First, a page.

DEFINITION of Canceled Order

A canceled order is a previously submitted order to buy or sell a security that gets canceled before it executes on an exchange. Investors may cancel an order if they enter an incorrect price or quantity or simply no longer want to buy or sell the stock.

Most market orders are executed almost immediately the moment they hit the exchange, providing there is sufficient liquidity. This makes canceling a market order before execution close to impossible. Limit orders that are outside of the current bid/ask spread can usually be canceled online or by calling the broker directly. Good ‘til canceled (GTC) orders, which remain active until purged by the investor or the trade executes, can no longer be directly placed with the Nasdaq and New York Stock Exchange (NYSE). However, most brokerages continue to offer this order type.

BREAKING DOWN Canceled Order

Orders can be canceled on the Nasdaq between 4 a.m. and 8 p.m. EST. For instance, if an investor places a cancellation order on their broker’s trading platform over the weekend, it is canceled on the exchange at 4 a.m. Monday. The NYSE allows investors to cancel orders between 7 a.m. and 4 p.m. EST. Other NYSE markets, such as NYSE American Equities and NYSE Arca Equities, also allow order cancellations in extended trading hours. As a safety check, investors should ensure that a canceled order gets purged from the order book. (To learn more about these exchanges, see: The NYSE and Nasdaq: How They Work.)

Fill or Kill Canceled Order

The fill or kill (FOK) order automatically cancels an order that cannot be filled in its entirety immediately. For example, an investor may only want to buy 1,000 shares of an illiquid stock if he or she can fill the entire order at a specific price. If the investor uses a FOK order, the order would only execute if it can fully complete. If the order cannot be completed, it would be immediately canceled. This type of order prevents small portions of stock from getting executed. Investors might also use an “immediate or cancel" order, which cancels any portion of the order that does not get filled immediately.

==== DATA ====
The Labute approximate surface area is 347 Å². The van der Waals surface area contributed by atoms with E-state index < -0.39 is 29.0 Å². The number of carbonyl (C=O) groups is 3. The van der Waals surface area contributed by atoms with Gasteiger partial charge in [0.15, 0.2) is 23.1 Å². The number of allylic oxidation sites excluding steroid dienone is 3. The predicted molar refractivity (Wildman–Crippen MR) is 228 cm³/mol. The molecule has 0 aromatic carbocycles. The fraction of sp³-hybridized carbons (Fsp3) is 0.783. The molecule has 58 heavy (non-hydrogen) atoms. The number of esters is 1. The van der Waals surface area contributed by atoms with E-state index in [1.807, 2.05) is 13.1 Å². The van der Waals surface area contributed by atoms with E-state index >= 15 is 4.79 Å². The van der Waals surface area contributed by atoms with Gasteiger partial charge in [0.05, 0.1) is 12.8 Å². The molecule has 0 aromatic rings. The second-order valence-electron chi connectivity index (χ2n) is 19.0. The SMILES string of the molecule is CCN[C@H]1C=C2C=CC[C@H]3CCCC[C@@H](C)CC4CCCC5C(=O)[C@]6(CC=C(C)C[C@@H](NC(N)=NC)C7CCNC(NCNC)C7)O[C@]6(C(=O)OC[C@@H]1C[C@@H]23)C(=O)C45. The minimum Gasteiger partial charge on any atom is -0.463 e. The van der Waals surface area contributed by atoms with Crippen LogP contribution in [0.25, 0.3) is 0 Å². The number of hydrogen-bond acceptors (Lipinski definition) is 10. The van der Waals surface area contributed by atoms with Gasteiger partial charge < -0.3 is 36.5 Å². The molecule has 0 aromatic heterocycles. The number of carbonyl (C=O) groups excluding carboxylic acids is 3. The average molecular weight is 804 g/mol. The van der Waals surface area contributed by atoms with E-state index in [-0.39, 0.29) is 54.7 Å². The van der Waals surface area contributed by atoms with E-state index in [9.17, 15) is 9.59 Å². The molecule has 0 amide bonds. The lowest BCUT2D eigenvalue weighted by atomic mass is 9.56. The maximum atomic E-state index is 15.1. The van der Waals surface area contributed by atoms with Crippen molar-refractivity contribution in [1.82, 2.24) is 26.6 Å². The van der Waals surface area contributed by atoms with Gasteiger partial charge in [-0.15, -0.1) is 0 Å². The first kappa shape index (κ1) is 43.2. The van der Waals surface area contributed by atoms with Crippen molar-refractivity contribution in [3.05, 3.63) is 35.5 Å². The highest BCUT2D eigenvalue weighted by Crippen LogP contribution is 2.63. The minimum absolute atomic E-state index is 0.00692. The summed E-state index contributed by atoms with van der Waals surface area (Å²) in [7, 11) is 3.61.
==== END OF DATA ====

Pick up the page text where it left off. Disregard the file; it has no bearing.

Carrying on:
One-Cancels-the-Other Canceled Order

A one-cancels-the-other (OCO) order consists of two dependent orders; if one order executes the other order is immediately canceled. Traders who play breakouts could use this order type. For example, if a stock was trading in a range between $40 and $60, a trader could place an OCO with a buy limit just above the trading range and a sell limit slightly below the trading range. If the stock breaks out to the upside, the buy order executes, and the sell order gets canceled. Conversely, if the price moves below the trading range, a sell order executes, and the buy order is purged. This order type helps reduce risk by ensuring unwanted orders get automatically canceled.